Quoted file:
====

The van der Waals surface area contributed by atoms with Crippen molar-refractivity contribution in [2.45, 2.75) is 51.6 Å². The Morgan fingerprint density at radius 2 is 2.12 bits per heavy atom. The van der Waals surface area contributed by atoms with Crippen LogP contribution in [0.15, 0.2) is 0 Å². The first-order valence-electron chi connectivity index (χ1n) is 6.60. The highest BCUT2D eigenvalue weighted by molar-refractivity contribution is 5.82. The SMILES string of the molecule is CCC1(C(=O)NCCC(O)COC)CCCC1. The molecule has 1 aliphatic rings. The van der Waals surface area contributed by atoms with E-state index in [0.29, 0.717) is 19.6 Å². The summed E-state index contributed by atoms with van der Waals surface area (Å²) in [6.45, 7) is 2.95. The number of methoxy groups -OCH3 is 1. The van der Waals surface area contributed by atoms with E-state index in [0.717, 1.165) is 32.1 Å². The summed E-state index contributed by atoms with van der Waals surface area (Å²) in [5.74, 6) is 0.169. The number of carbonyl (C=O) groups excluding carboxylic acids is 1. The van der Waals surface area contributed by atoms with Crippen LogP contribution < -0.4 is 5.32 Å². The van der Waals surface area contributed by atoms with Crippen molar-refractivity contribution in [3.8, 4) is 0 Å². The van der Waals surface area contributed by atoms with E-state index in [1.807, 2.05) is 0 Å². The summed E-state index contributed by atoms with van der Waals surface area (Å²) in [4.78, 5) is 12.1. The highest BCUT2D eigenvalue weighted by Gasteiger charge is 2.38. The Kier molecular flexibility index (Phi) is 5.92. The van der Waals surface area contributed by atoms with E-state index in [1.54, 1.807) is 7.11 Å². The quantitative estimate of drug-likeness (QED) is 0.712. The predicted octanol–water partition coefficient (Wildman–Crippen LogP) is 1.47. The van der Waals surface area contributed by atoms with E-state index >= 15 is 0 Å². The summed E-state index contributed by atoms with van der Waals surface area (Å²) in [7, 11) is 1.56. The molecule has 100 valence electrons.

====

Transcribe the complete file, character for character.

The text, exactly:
The van der Waals surface area contributed by atoms with Crippen molar-refractivity contribution in [2.45, 2.75) is 51.6 Å². The Morgan fingerprint density at radius 2 is 2.12 bits per heavy atom. The van der Waals surface area contributed by atoms with Crippen LogP contribution in [0.15, 0.2) is 0 Å². The first-order valence-electron chi connectivity index (χ1n) is 6.60. The highest BCUT2D eigenvalue weighted by molar-refractivity contribution is 5.82. The SMILES string of the molecule is CCC1(C(=O)NCCC(O)COC)CCCC1. The molecule has 1 aliphatic rings. The van der Waals surface area contributed by atoms with E-state index in [0.29, 0.717) is 19.6 Å². The summed E-state index contributed by atoms with van der Waals surface area (Å²) in [6.45, 7) is 2.95. The number of methoxy groups -OCH3 is 1. The van der Waals surface area contributed by atoms with E-state index in [0.717, 1.165) is 32.1 Å². The summed E-state index contributed by atoms with van der Waals surface area (Å²) in [5.74, 6) is 0.169. The number of carbonyl (C=O) groups excluding carboxylic acids is 1. The van der Waals surface area contributed by atoms with Crippen LogP contribution < -0.4 is 5.32 Å². The van der Waals surface area contributed by atoms with Crippen molar-refractivity contribution in [3.8, 4) is 0 Å². The van der Waals surface area contributed by atoms with E-state index in [1.807, 2.05) is 0 Å². The summed E-state index contributed by atoms with van der Waals surface area (Å²) in [4.78, 5) is 12.1. The highest BCUT2D eigenvalue weighted by Gasteiger charge is 2.38. The Kier molecular flexibility index (Phi) is 5.92. The van der Waals surface area contributed by atoms with E-state index in [1.54, 1.807) is 7.11 Å². The quantitative estimate of drug-likeness (QED) is 0.712. The predicted octanol–water partition coefficient (Wildman–Crippen LogP) is 1.47. The van der Waals surface area contributed by atoms with E-state index >= 15 is 0 Å². The summed E-state index contributed by atoms with van der Waals surface area (Å²) in [7, 11) is 1.56. The molecule has 100 valence electrons.